Cornell Univ. v Gordon, 2010 NY Slip Op 06394 (App. Div., 1st, 2010)
Inasmuch as defendant fully consented to -— indeed even proposed -— having the two alternate jurors deliberate and render a verdict with the regular jurors, she has failed to preserve her argument that the court committed reversible error in submitting the case to a jury of eight persons rather than six (see Fader v Planned Parenthood of N.Y. City, 278 AD2d 41 ; see also Sharrow v Dick Corp., 86 NY2d 54, 59-60 ; Waldman v Cohen, 125 AD2d 116, 118-124 ). Also unpreserved, for failure to timely object, is defendant's argument that the 6 to 2 jury votes in favor of plaintiffs were contrary to the requirement of CPLR 4113(a) that a verdict must be rendered by not less than five- sixths of the jurors constituting a jury (see Harvey v B & H Rests., Inc., 40 AD3d 241, 241 [*2]). We note, however, with respect to the merits, that while CPLR 4106 requires that alternate jurors be discharged after the final submission of the case, there was no substitution here of the two alternates for regular jurors after deliberations had begun, the circumstance that invalidated the jury deliberations in Gallegos v Elite Model Mgt. Corp. (28 AD3d 50, 54-55 ), and that all eight jurors deliberated as a group from start to finish and reached a verdict together.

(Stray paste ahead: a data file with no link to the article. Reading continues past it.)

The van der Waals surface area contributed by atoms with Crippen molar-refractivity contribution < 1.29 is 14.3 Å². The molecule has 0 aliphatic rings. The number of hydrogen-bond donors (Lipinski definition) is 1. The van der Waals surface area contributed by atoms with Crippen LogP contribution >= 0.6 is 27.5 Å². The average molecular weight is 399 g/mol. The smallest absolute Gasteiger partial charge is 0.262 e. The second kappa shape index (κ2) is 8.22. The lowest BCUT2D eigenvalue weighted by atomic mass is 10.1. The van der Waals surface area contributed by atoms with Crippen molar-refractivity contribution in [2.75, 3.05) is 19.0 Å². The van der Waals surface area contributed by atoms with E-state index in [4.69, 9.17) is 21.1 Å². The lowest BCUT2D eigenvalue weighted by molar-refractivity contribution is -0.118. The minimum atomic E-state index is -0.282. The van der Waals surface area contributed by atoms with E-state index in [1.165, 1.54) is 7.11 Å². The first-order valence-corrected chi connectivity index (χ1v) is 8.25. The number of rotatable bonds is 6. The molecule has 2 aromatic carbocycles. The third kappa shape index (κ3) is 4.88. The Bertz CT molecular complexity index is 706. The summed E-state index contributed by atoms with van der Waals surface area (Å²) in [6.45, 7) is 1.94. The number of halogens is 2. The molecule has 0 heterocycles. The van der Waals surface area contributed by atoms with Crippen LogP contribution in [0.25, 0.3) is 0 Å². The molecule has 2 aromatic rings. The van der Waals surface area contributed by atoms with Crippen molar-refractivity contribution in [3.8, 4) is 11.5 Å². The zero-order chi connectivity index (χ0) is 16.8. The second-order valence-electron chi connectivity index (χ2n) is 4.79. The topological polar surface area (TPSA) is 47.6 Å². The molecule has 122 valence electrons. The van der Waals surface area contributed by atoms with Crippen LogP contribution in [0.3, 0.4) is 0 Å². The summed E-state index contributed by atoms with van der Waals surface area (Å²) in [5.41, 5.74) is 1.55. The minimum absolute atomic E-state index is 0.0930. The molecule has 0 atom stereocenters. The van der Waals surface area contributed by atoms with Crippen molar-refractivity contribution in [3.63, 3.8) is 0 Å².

We reject defendant's contention that the court erred in giving a missing witness charge due to her failure to testify. While much of the trial indeed focused on the amount of attorneys' fees that would constitute a reasonable award, an issue about which defendant would not likely have had anything meaningful to contribute, the issue of whether attorneys' fees were properly awardable at all was also submitted for the jury's consideration, an issue that turned, at least in part, on the actions that defendant took to have the remaining plumbing violation removed. As plaintiffs' lay witness testified that defendant was not cooperative in producing the documents necessary to certify removal of the plumbing violation, defendant could be expected to dispute those facts or to explain why she
cannot (see Crowder v Wells & Wells Equip., Inc., 11 AD3d 360, 361 ).
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